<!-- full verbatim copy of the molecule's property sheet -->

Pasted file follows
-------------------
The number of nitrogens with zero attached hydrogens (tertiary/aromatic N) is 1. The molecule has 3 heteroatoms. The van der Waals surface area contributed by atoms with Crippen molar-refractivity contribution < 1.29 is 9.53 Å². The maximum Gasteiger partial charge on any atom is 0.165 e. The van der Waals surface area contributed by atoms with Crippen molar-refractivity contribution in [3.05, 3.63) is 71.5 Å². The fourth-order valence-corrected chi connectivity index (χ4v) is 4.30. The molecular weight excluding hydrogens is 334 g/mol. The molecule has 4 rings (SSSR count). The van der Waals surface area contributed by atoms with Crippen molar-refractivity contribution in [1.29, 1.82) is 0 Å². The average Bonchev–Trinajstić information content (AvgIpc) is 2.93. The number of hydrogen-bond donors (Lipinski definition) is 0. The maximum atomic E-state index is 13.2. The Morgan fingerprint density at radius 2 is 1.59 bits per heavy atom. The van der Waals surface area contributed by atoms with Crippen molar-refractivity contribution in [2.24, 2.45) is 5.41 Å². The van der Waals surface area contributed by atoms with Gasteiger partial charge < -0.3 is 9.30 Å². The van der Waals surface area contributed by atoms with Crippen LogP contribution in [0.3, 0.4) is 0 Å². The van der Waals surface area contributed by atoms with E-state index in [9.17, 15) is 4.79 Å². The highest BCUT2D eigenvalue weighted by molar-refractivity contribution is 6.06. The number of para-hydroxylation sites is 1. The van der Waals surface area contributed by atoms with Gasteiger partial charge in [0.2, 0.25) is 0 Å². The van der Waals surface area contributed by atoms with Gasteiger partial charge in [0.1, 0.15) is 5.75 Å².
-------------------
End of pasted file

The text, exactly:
The number of nitrogens with zero attached hydrogens (tertiary/aromatic N) is 1. The molecule has 3 heteroatoms. The van der Waals surface area contributed by atoms with Crippen molar-refractivity contribution < 1.29 is 9.53 Å². The maximum Gasteiger partial charge on any atom is 0.165 e. The van der Waals surface area contributed by atoms with Crippen molar-refractivity contribution in [3.05, 3.63) is 71.5 Å². The fourth-order valence-corrected chi connectivity index (χ4v) is 4.30. The molecular weight excluding hydrogens is 334 g/mol. The molecule has 4 rings (SSSR count). The van der Waals surface area contributed by atoms with Crippen molar-refractivity contribution in [1.29, 1.82) is 0 Å². The average Bonchev–Trinajstić information content (AvgIpc) is 2.93. The number of hydrogen-bond donors (Lipinski definition) is 0. The maximum atomic E-state index is 13.2. The Morgan fingerprint density at radius 2 is 1.59 bits per heavy atom. The van der Waals surface area contributed by atoms with Crippen molar-refractivity contribution in [2.24, 2.45) is 5.41 Å². The van der Waals surface area contributed by atoms with Gasteiger partial charge < -0.3 is 9.30 Å². The van der Waals surface area contributed by atoms with Crippen LogP contribution in [0.3, 0.4) is 0 Å². The van der Waals surface area contributed by atoms with E-state index in [9.17, 15) is 4.79 Å². The highest BCUT2D eigenvalue weighted by molar-refractivity contribution is 6.06. The number of para-hydroxylation sites is 1. The van der Waals surface area contributed by atoms with Gasteiger partial charge in [0.2, 0.25) is 0 Å². The van der Waals surface area contributed by atoms with Gasteiger partial charge in [0.1, 0.15) is 5.75 Å².